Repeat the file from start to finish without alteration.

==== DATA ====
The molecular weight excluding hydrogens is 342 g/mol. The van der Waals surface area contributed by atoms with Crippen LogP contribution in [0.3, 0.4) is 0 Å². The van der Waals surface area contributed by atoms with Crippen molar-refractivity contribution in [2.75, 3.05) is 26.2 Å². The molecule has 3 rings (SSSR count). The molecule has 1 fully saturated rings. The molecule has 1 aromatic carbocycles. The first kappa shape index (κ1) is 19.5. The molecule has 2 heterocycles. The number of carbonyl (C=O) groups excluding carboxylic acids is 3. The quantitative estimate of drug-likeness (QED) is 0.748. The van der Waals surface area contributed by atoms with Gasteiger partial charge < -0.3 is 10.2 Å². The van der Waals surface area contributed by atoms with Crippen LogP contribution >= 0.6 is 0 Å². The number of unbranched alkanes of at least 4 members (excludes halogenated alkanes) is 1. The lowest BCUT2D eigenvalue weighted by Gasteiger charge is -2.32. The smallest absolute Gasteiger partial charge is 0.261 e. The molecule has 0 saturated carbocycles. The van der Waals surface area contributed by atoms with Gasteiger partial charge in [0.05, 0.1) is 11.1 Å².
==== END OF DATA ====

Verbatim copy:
The molecular weight excluding hydrogens is 342 g/mol. The van der Waals surface area contributed by atoms with Crippen LogP contribution in [0.3, 0.4) is 0 Å². The van der Waals surface area contributed by atoms with Crippen molar-refractivity contribution in [2.75, 3.05) is 26.2 Å². The molecule has 3 rings (SSSR count). The molecule has 1 fully saturated rings. The molecule has 1 aromatic carbocycles. The first kappa shape index (κ1) is 19.5. The molecule has 2 heterocycles. The number of carbonyl (C=O) groups excluding carboxylic acids is 3. The quantitative estimate of drug-likeness (QED) is 0.748. The van der Waals surface area contributed by atoms with Gasteiger partial charge < -0.3 is 10.2 Å². The van der Waals surface area contributed by atoms with Crippen LogP contribution >= 0.6 is 0 Å². The number of unbranched alkanes of at least 4 members (excludes halogenated alkanes) is 1. The lowest BCUT2D eigenvalue weighted by Gasteiger charge is -2.32. The smallest absolute Gasteiger partial charge is 0.261 e. The molecule has 0 saturated carbocycles. The van der Waals surface area contributed by atoms with Gasteiger partial charge in [0.05, 0.1) is 11.1 Å².